Wednesday, March 2, 2011

Personal Learning Networks in my class: an assessment

Will Richardson has written a post on the importance of PLN's in the classroom. This really got my interest as I have a classroom blog and at times, I am very proud of what the kids have accomplished with it. At other times, I am discouraged with it's progress.

Our goals for our blogging are:
  1. to pick a topic which is of interest to them. (they need to have a well developed web of ideas and sub-topics to explore)
  2. to read each day to learn about their topic
  3. to communicate what they have learned by blog writing (we talk a lot about effective writing, not just mechanics but how to write with a point to make and how to attract comments and opinions)
  4. to build a personal learning network on-line
For what it's worth, I thought I would do a mid-year assessment for our blogging. I thought I would try to pick ten things I am happy about and ten challenges for the future of blogging in our class.

Here is what I think we have accomplished:
  1. all but a few have a topic that they are very interested in
  2. all students have commented on others' blogs and have received comments from others
  3. many "non-writers" like blogging more than traditional writing
  4. students have not focused on widgets as much as years past
  5. we have co-generated rubrics which help guide us towards great writing
  6. many have RSS or google reader accounts to keep up to date on their reading
  7. blogging has resulted in more regular writing and many conversations with students about writing
  8. blogging has allowed students to become experts in their field
  9. we have looked at numerous examples of blogs, some "better" than ours, some worse
  10. we realize that our blogging is a work in progress and that we are working towards something better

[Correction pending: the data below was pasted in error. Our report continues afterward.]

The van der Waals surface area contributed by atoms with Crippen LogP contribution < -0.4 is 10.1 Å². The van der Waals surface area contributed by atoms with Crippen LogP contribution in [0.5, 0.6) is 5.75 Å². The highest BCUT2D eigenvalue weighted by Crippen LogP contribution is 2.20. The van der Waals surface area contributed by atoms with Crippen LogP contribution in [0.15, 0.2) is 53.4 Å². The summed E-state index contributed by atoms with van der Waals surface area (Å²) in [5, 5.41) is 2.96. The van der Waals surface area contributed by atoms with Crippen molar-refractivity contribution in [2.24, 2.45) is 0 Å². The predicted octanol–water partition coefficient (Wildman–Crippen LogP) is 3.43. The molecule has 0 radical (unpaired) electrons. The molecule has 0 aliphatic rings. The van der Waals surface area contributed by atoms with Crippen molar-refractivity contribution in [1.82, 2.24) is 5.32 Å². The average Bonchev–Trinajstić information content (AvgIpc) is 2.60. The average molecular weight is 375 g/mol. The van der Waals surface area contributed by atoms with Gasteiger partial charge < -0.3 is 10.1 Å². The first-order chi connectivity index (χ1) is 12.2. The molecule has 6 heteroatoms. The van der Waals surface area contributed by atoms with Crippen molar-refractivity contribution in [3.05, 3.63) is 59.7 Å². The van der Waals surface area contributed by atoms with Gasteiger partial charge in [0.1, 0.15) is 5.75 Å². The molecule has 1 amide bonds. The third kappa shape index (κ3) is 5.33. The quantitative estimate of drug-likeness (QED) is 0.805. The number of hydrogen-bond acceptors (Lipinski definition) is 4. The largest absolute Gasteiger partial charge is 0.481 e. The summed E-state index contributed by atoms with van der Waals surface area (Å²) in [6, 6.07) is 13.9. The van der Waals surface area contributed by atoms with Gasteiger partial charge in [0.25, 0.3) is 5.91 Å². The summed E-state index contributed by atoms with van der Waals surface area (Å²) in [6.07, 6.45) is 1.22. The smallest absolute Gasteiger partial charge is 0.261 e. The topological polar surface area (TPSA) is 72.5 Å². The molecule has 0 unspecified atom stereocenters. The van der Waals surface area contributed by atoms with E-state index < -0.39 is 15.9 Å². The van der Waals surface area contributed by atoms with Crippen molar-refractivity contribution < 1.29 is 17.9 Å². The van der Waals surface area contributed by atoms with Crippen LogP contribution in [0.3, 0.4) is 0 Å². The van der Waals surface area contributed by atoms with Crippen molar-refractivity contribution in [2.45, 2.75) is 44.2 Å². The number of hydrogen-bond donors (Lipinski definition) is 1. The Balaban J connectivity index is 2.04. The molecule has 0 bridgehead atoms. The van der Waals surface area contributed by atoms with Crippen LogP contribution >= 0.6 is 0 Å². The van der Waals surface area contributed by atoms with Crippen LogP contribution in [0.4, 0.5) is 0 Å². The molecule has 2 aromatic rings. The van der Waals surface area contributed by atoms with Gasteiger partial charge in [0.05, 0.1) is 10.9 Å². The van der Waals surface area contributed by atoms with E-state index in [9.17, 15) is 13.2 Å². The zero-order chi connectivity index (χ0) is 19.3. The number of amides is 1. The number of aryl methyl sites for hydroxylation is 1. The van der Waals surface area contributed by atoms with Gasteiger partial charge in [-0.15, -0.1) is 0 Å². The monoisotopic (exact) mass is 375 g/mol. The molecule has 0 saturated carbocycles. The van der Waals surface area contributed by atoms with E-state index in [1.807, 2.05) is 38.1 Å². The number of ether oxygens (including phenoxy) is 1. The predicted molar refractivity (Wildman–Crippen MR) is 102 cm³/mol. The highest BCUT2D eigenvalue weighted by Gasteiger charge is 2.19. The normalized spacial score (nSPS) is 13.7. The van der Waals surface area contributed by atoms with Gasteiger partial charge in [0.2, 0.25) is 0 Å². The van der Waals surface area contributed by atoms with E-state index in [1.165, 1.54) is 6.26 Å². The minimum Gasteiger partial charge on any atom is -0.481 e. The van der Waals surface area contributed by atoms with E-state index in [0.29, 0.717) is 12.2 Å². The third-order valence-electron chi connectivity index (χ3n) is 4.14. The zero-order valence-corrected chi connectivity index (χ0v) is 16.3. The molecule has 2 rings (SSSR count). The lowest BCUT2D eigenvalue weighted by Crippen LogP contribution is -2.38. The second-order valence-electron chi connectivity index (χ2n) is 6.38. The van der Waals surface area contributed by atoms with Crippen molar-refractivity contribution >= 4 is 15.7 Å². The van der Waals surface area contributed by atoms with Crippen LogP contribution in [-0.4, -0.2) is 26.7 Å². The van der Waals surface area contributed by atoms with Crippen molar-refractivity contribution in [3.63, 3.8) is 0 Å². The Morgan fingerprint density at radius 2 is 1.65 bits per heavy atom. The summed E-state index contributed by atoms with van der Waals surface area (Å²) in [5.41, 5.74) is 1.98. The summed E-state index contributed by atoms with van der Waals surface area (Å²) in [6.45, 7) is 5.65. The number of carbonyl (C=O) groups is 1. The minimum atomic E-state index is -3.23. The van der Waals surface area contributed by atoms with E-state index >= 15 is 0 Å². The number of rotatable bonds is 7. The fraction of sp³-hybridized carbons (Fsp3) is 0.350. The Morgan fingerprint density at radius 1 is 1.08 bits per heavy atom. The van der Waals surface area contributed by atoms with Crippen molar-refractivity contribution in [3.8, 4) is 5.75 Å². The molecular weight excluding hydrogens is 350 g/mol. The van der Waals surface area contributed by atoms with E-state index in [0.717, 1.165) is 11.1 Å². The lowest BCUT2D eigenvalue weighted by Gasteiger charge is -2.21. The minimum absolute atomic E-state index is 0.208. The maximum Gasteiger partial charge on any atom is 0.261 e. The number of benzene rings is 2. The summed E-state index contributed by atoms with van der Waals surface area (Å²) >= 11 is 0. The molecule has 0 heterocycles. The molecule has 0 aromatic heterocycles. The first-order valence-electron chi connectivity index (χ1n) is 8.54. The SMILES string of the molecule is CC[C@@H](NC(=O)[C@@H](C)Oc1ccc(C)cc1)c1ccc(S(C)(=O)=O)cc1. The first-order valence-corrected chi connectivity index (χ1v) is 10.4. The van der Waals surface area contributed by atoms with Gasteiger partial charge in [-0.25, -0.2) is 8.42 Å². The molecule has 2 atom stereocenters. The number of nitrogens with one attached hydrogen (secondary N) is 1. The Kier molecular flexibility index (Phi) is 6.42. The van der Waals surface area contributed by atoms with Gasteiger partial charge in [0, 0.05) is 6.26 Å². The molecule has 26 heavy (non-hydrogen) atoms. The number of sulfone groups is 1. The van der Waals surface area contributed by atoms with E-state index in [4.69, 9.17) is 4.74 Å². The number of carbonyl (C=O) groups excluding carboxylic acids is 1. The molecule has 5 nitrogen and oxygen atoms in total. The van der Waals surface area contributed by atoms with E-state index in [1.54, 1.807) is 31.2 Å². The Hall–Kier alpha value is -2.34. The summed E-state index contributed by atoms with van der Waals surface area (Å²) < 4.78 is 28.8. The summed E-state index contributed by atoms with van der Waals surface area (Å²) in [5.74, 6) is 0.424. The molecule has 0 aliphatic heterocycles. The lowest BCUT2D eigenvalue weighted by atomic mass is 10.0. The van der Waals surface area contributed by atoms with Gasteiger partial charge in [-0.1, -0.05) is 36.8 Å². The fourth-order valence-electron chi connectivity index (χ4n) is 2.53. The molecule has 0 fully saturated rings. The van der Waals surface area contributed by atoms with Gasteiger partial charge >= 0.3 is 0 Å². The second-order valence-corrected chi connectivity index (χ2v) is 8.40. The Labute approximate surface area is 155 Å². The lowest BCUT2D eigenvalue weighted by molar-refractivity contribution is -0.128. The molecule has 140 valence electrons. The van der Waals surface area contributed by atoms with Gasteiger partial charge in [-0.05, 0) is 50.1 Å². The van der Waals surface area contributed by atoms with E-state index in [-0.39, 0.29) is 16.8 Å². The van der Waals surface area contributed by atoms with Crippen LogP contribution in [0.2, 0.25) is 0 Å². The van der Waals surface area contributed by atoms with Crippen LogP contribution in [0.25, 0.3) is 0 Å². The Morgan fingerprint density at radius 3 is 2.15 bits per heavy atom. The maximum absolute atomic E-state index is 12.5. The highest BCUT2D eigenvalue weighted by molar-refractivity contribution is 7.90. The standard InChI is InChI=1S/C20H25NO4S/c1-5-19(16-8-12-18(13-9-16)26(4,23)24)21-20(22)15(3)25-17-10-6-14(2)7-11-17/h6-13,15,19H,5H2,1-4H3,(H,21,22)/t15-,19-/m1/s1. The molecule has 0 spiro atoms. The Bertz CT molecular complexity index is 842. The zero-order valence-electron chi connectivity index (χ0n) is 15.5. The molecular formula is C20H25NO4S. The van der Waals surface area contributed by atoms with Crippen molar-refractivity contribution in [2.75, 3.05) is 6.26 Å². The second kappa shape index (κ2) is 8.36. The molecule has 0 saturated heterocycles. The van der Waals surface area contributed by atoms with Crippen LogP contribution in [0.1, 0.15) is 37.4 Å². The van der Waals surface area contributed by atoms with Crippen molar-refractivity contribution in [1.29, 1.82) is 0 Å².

Here are the challenges:
  1. some students write in one dimension, reluctant to explore a wide range of sub-topics
  2. many comments they make on others' blogs do not invite deeper thought and the development of a PLN
  3. because you blog doesn't make you a writer
  4. many students don't like to plan their posts
  5. shallow or little reading to make the posts interesting
  6. finding time to blog regularly enough to make it fruitful
  7. few blog at home
  8. networks are superficial, don't lead to deeper learning
  9. we don't have a partner class who we blog with regularly
  10. finding people for your PLN who are interested in their topic
I have also given some thought to changing how we blog next year. I might change the focus from becoming an expert and doing deep learning on a topic to "metacognition". (Kim Cofino and others) The way I understand this type of blogging is that the kids describe what they have learned in class and extend that learning within their PLN. Even though this type of blogging would be very effective I believe very strongly that blogging should not be just another assignment and that student choice and differentiated learning is the main advantage.

Another idea I have had is that we need to brainstorm ways to build effective PLN's. From what I've read, once the kids are motivated, they will do this themselves. We need to look at the possibilities of using Twitter and Facebook to build our PLN's. Students should be using their Facebook accounts to direct readers to their blog.

I have thought for a long time of the possibilities of using a different platform for our blogs such as Wordpress. My goal here is to allow them more control over the look and content of their blog. Perhaps a summer project!

After reading his post, I am looking forward to reading Richardson's new book (Personal Learning Networks, coming in May). Many of the founding principles of our blogging are based on his ideas and I could use some help in taking them to the next level.

Of course, I would be happy for you to join my network and comment on this post with your ideas in the meantime!

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